- Tells trade unions he will review matter
- MCTU suspends planned protests
Barely a week after Parliament passed two labour laws amid protests from opposition parties and trade unions, President Lazarus Chakwera has indicated he will not sign the Bills into law .
Malawi Congress of Trade Union’s (MCTU) secretary general Madalitso Njolomole told journalists in Lilongwe after meeting the President yesterday that he told them the Labour Relations (Amendment) Bill 2021 which is restricting workers’ rights to strike will be referred back to Parliament.
He said: “The President has indicated that he will not accept a Bill that did not go through proper consultations.
“The President has assured us that the Bill will not be assented to [signed into law] until thorough consultations are done. As MCTU, we are now satisfied that the concerns we had are being addressed.”
Njolomole said that in view of the President’s assurance, the union has put on hold planned protests scheduled for today pending further dialogue on the matter.
On his part, MCTU president Charles Kumchenga said Chakwera was accompanied by Deputy Minister of Labour Vera Kamtukule and Minister of Homeland Security Richard Chimwendo Banda.
MCTU officials said the invitation to State House came yesterday morning as the trade unions umbrella body was preparing for today’s demonstrations in Mzuzu, Zomba, Lilongwe and Blantyre.
In a separate interview, presidential press secretary Brian Banda said the President acknowledged the trade unions’ concerns and assured that he would review the matter.
“I can confirm that the meeting took place. There are several stages Bills go through. The President has heard their concerns and he will review the matter when the Bill reaches his desk,” he said.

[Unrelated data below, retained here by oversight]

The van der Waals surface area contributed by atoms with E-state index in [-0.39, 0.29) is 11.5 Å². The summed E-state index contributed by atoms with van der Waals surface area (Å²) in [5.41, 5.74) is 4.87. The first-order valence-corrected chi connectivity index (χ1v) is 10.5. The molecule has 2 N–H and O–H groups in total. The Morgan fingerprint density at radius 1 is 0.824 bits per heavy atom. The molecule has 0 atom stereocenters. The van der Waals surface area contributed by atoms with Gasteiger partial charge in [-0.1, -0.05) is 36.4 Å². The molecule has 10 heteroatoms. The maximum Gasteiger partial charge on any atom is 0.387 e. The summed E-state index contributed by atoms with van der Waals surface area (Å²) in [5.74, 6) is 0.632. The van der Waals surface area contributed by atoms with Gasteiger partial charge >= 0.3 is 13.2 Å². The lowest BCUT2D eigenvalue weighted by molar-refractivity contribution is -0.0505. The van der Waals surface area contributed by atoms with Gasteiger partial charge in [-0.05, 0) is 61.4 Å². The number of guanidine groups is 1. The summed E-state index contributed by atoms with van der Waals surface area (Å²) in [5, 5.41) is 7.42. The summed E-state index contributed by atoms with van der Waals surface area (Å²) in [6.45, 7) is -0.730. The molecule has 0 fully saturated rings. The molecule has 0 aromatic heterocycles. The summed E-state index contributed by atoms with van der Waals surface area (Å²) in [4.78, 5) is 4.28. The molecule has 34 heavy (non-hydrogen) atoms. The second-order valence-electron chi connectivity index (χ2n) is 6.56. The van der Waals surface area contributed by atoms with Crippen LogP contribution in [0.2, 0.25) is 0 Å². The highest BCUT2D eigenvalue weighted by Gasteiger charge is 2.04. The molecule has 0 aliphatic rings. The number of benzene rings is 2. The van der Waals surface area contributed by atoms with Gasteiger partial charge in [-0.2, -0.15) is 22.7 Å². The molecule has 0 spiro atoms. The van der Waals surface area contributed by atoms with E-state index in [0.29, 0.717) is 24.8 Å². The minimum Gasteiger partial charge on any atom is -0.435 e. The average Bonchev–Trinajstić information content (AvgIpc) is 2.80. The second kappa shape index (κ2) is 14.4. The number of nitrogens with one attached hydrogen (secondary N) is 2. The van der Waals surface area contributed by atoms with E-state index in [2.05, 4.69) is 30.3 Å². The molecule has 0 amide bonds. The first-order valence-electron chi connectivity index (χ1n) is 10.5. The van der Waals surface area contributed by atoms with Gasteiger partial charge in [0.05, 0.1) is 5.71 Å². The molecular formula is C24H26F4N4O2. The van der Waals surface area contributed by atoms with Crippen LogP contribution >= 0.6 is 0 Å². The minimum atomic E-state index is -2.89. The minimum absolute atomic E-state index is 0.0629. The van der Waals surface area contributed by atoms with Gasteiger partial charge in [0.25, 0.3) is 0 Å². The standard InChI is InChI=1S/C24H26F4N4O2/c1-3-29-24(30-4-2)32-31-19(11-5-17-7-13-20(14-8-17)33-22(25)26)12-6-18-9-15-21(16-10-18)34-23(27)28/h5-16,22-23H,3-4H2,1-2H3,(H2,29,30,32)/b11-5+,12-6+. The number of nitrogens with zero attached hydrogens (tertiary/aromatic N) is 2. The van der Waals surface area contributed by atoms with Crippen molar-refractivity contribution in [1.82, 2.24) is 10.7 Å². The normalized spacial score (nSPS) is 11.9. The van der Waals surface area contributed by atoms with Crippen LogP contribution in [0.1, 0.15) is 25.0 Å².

MCTU official Jessie Ching’oma said the key demand of MCTU is the removal of the “no-work no-pay” concept which is mandating employers to deduct workers’ pay after three days of strike.
“That definition which came out in Parliament is misleading. We shouldn’t use it to abuse people. Workers can be abused so that they abscond from work and then the employer withholds their pay. It’s a tool for oppression,” she said.
The President’s position comes barely 24 hours after Kamtukule on Tuesday told journalists in Lilongwe that the Bill was presented in Parliament after wide consultations.
She said contentious provisions such as the “no-work no-pay” concept were approved by the International Labour Organisation (ILO).
Kamtukule said: “It should be noted further that consultations do not necessarily have to result in consensus in order for government to proceed to take a decision on any given issue.”
However, MCTU officials said yesterday the concepts the Bill highlights do not reflect the local realities.
Ching’oma said: “ILO guidelines also ask for countries to look at the national context, socially, economically and politically. You cannot compare the working environment for Malawi and other countries. This doesn’t mean people will be going willy-nilly on strike. Both employer and employees have to give honest dialogue a chance.”
On Tuesday, MCTU snubbed efforts by Ministry of Labour to meet the union on the issue.
Opposition Democratic Progressive Party and United Democratic Front legislators on July 8 walked out of Parliament in protest against the Labour Relations Act (Amendment) Bill and the Employment Act (Amendment) Bill.
In a related development, the International Trade Union Confederation (ITUC) has written Chakwera asking him not to sign the amendments into law until a Tripartite Labour Advisory Council undertakes thorough consultations.
In a letter dated July 14 2021 co-signed by ITUC-Africa general secretary Kwasi Adu-Amankwah and ITUC general secretary Sharan Burrow, the confederation expressed reservations with the provisions, saying they were limiting the rights of workers.
Before being tabled in Parliament, Bills go through a process that includes approval at Cabinet level.